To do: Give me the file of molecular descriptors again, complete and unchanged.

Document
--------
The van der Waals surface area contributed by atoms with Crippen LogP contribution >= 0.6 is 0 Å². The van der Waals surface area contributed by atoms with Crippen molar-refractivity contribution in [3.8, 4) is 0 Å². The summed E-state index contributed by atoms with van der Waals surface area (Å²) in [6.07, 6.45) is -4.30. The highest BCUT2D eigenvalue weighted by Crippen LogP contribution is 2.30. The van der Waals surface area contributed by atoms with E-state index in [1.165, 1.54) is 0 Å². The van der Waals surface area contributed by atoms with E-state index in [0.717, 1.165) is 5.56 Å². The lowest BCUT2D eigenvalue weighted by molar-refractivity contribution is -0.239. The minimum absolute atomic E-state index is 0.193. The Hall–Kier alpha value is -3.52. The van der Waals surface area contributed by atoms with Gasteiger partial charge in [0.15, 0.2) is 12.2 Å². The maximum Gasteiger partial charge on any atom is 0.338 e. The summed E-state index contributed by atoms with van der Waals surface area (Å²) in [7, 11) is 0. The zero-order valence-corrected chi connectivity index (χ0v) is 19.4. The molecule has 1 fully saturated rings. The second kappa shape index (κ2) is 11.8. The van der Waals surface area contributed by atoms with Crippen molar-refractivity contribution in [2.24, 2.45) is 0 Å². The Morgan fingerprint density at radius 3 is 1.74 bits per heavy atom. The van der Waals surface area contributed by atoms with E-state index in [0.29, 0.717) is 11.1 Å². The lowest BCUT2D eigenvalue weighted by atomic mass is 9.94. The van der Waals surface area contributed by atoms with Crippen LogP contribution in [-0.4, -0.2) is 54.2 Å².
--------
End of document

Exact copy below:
The van der Waals surface area contributed by atoms with Crippen LogP contribution >= 0.6 is 0 Å². The van der Waals surface area contributed by atoms with Crippen molar-refractivity contribution in [3.8, 4) is 0 Å². The summed E-state index contributed by atoms with van der Waals surface area (Å²) in [6.07, 6.45) is -4.30. The highest BCUT2D eigenvalue weighted by Crippen LogP contribution is 2.30. The van der Waals surface area contributed by atoms with E-state index in [1.165, 1.54) is 0 Å². The van der Waals surface area contributed by atoms with E-state index in [0.717, 1.165) is 5.56 Å². The lowest BCUT2D eigenvalue weighted by molar-refractivity contribution is -0.239. The minimum absolute atomic E-state index is 0.193. The Hall–Kier alpha value is -3.52. The van der Waals surface area contributed by atoms with Gasteiger partial charge in [0.15, 0.2) is 12.2 Å². The maximum Gasteiger partial charge on any atom is 0.338 e. The summed E-state index contributed by atoms with van der Waals surface area (Å²) in [7, 11) is 0. The zero-order valence-corrected chi connectivity index (χ0v) is 19.4. The molecule has 1 fully saturated rings. The second kappa shape index (κ2) is 11.8. The van der Waals surface area contributed by atoms with Crippen molar-refractivity contribution in [2.24, 2.45) is 0 Å². The Morgan fingerprint density at radius 3 is 1.74 bits per heavy atom. The van der Waals surface area contributed by atoms with E-state index in [0.29, 0.717) is 11.1 Å². The lowest BCUT2D eigenvalue weighted by atomic mass is 9.94. The van der Waals surface area contributed by atoms with Crippen LogP contribution in [-0.4, -0.2) is 54.2 Å².